portfolio worker
n. A worker who holds multiple jobs or contracts in multiple fields with multiple companies.

Example Citation:
Portfolio workers, on the other hand, may spend a total of one week a month consulting, two weeks working part time for a major computer manufacturer, four days a month working on a book they're writing, and then another chunk of time studying. The result is a less secure but more fulfilling career.
—Dawn Chipman, "A glossary of managerese; management terms," Across the Board, November, 1993

Earliest Citation:
For portfolio workers, money comes in fits and starts from different sources. There may be a bit of pension, some part-time work, some fees to charge or things to sell. Portfolio people lead cash-flow lives, not salary lives.
—Charles Handy, The Age of Unreason, McGraw-Hill, December 1990

Notes:
The portfolio worker's series of jobs and contracts is called, not surpringly, their portfolio career. Both phrases were probably coined by the academic Charles Handy, although portfolio career is slightly older:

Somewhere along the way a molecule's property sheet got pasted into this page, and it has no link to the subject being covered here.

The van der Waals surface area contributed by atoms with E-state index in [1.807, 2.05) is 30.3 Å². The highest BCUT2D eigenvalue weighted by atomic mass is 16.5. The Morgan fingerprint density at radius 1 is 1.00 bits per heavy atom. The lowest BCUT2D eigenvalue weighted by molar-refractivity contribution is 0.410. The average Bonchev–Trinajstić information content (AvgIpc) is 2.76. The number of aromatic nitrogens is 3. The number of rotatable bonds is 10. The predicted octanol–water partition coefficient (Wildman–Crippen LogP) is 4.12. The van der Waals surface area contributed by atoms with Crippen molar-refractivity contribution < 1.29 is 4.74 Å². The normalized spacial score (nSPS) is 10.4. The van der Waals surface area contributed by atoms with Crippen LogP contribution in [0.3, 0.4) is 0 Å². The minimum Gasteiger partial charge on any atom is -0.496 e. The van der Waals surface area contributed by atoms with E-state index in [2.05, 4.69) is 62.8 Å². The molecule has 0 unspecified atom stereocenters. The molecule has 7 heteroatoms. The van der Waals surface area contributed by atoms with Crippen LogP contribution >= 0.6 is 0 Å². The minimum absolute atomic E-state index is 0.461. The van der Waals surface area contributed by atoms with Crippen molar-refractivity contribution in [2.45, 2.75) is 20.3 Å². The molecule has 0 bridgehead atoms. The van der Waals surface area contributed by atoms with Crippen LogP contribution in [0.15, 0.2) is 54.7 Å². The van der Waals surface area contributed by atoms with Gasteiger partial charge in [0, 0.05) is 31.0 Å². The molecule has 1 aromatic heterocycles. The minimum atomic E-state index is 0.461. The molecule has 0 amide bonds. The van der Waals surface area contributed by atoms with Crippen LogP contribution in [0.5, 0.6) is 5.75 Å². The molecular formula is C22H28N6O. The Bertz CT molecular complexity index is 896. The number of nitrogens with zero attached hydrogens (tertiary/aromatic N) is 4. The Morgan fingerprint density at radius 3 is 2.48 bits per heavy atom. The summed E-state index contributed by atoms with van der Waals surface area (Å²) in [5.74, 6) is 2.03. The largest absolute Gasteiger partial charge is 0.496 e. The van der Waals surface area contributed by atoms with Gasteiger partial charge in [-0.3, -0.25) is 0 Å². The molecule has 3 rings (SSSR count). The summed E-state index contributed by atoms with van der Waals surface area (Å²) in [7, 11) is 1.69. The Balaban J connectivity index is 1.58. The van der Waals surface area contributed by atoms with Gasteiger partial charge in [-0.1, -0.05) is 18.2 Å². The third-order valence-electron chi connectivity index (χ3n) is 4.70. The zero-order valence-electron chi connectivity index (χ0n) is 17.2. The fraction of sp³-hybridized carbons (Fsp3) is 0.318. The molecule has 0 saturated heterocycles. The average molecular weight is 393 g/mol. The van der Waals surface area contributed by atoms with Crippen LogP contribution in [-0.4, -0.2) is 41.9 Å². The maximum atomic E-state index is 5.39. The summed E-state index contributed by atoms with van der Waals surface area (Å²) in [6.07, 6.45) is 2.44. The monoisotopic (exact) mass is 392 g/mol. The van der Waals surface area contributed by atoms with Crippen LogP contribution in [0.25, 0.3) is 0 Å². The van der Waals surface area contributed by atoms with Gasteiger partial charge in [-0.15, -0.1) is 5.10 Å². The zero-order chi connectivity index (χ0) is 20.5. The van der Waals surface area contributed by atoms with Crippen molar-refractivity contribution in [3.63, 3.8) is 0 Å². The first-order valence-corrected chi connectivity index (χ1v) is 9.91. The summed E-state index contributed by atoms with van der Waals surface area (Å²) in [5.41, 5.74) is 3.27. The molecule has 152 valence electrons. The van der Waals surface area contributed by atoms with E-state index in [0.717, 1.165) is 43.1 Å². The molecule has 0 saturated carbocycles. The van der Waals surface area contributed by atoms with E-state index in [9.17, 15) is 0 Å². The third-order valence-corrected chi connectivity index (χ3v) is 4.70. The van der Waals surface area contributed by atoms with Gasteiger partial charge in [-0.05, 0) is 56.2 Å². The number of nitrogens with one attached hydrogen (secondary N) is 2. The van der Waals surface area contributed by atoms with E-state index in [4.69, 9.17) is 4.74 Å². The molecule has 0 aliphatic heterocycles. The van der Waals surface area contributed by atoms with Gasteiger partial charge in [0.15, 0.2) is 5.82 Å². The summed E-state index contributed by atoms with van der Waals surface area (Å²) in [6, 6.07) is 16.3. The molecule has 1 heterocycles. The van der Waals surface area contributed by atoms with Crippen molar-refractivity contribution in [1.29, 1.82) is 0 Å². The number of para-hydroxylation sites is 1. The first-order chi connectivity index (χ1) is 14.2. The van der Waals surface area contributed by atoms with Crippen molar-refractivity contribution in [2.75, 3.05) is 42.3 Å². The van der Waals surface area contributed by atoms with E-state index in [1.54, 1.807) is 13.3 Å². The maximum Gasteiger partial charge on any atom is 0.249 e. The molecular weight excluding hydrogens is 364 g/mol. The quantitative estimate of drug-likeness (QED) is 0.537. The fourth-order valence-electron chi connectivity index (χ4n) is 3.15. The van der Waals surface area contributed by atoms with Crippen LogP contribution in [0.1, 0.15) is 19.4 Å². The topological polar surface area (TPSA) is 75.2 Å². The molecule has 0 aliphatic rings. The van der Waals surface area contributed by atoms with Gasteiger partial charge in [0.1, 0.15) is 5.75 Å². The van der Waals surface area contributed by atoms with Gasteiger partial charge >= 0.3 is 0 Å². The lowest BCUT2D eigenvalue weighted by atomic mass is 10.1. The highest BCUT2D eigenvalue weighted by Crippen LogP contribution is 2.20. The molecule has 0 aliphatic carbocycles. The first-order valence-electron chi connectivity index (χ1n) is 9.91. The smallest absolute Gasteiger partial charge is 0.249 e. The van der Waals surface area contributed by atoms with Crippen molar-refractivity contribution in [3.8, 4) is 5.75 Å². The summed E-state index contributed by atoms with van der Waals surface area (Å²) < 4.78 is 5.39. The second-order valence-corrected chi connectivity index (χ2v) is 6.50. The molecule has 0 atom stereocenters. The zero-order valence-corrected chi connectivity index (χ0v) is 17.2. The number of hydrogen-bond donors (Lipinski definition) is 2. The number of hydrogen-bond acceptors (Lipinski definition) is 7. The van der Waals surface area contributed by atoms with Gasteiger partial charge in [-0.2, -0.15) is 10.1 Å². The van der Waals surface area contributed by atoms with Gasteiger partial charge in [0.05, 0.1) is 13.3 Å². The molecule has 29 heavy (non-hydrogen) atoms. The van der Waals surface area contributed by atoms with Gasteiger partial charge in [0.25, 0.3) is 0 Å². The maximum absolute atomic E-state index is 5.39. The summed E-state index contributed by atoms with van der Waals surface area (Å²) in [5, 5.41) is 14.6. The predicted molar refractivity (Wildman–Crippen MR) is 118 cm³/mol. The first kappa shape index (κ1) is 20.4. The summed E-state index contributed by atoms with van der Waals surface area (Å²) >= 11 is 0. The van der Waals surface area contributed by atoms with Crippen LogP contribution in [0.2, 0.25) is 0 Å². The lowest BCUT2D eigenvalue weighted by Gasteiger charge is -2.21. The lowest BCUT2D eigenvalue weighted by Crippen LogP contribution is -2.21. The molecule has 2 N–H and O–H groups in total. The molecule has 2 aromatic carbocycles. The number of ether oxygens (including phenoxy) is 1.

Seminars in recent weeks on the role of older managers, run by the outplacement firm Drake Beam Morin and by a new group, Third Age Network, have been well attended. At the latter, the Carnegie UK Trust announced the launching of a Pounds 750,000 three-year inquiry into Life, Work and Livelihood in the Third Age, a term that broadly means the years from 50 to the mid-seventies. ...

The biggest problem faced by people making a third-age switch is actually finding work. Partly this is a matter of getting used to new work patterns and making an adjustment to what Handy calls the "portfolio career" of having clients and customers, rather than jobs and employers. ''Within organisations, people are basically reacting to situations. With a portfolio career there is no in-tray, only an out-tray,'' he said at the Third Age Network conference.
—Godfrey Golzen, "New age ahead for the over-fifties," The Sunday Times of London, May 20, 1990

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